The traditional nav station has also made a comeback. ‘People increasingly want a home office on board and the chart table is quite often used as an extension to the galley,’ Schlichting says. ‘In Croatia one evening Marc Diening, Udo and I were on an old Cruiser 56 and we realised how good its saloon layout is. You sit a bit higher at the chart table and can have a good conversation with people at the other end of the saloon. It’s also a proper place for passage planning and navigation, and it’s a good place to sit inside while sailing, so we’ve adapted that layout for the Bavaria C46.’
The C46’s tank capacity is also huge, which suits long-distance cruisers and charter customers alike. ‘From the C45 to the C57 you have about 600 litres of water but on the C46 you can have an additional 200 litres,’ Erbe says. It can all be fresh water or you can have a 200-litre grey water tank. That’s a lot for this kind of boat.’
Bavaria Yachts is also bringing in lithium batteries with the C46, which will effectively double the amp-hours available. Solar panels with a peak capacity of 350W will be neatly integrated into the bimini, giving about 20A of charging power. Full electric and hybrid propulsion options are still a little way off, however. ‘Three to five years is a realistic time span,’ Erbe says.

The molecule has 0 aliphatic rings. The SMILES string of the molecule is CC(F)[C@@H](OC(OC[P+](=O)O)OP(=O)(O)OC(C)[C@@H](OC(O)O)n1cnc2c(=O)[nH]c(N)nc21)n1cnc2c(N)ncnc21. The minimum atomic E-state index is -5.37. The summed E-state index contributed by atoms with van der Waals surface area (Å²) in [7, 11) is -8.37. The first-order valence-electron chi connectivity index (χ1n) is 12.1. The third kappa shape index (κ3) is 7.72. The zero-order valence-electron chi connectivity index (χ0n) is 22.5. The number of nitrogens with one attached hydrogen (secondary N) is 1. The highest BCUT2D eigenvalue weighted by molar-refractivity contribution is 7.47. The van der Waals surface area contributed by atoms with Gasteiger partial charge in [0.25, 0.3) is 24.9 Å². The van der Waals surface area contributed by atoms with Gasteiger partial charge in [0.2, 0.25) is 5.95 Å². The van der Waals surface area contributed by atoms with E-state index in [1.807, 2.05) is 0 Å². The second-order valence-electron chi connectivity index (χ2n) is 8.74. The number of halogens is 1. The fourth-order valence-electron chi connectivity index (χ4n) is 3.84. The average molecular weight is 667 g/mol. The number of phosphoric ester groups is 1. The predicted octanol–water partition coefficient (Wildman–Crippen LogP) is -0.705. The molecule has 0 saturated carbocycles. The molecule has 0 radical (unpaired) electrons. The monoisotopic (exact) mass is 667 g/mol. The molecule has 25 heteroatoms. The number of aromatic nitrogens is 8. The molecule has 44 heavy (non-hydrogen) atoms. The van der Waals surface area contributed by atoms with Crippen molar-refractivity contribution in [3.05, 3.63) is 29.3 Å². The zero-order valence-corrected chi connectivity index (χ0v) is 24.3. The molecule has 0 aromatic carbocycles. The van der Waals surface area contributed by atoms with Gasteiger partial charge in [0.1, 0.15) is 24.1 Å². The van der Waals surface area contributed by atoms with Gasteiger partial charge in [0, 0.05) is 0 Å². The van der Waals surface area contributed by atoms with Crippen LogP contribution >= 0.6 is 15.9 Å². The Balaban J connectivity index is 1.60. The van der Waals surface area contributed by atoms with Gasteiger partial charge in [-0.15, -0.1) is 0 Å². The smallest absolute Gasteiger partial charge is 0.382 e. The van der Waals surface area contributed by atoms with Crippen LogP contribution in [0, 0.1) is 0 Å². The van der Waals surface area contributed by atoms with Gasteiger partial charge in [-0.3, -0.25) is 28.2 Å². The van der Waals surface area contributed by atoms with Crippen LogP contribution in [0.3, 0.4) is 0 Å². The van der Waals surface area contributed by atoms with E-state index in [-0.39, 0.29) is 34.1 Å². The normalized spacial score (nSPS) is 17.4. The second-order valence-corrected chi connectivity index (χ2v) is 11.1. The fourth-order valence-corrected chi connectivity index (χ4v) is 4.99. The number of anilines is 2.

Another notable detail on the new generation of C-Line yachts is that while they are quite wide in the beam with plenty of form stability and lots of interior volume, they are no longer among the beamiest boats in their class. That’s because sailing ability has become a more important consideration in the design process.
To boost boatspeed in light winds and improve performance across the full range of points of sail, the hull volume has been reduced by tens of centimetres here and there – which would have been absolutely unthinkable in previous years. ‘The interior spaces are still very big and we have other ways to give a good feeling of space,’ Schlichting says. ‘We put a lot of skylights and hatches in, as well as large throughhull windows. We play with the light and the finish of the wooden surfaces.’
The huge benefit of taking a few centimetres from parts the interior is that you end up with a more engaging boat to sail. ‘You can have a lot of fun upwind as well as downwind,’ Schlichting says. ‘With the self-tacking jib you can easily sail up narrow channels where you wouldn’t with an overlapping genoa. If you have a feel for good sail trim and the right angle upwind, you’ll be half a knot faster than if you don’t. And these boats sail slightly closer to the wind than most cruisers, pointing a few degrees higher and going a bit faster.’
‘With our new way of thinking, the best solution can be a compromise but it does not have to be a compromise,’ he says. ‘The key is always to find the best balance between all the solutions.’
The C46 is now in production and the first boats will be on the water in May or June this year.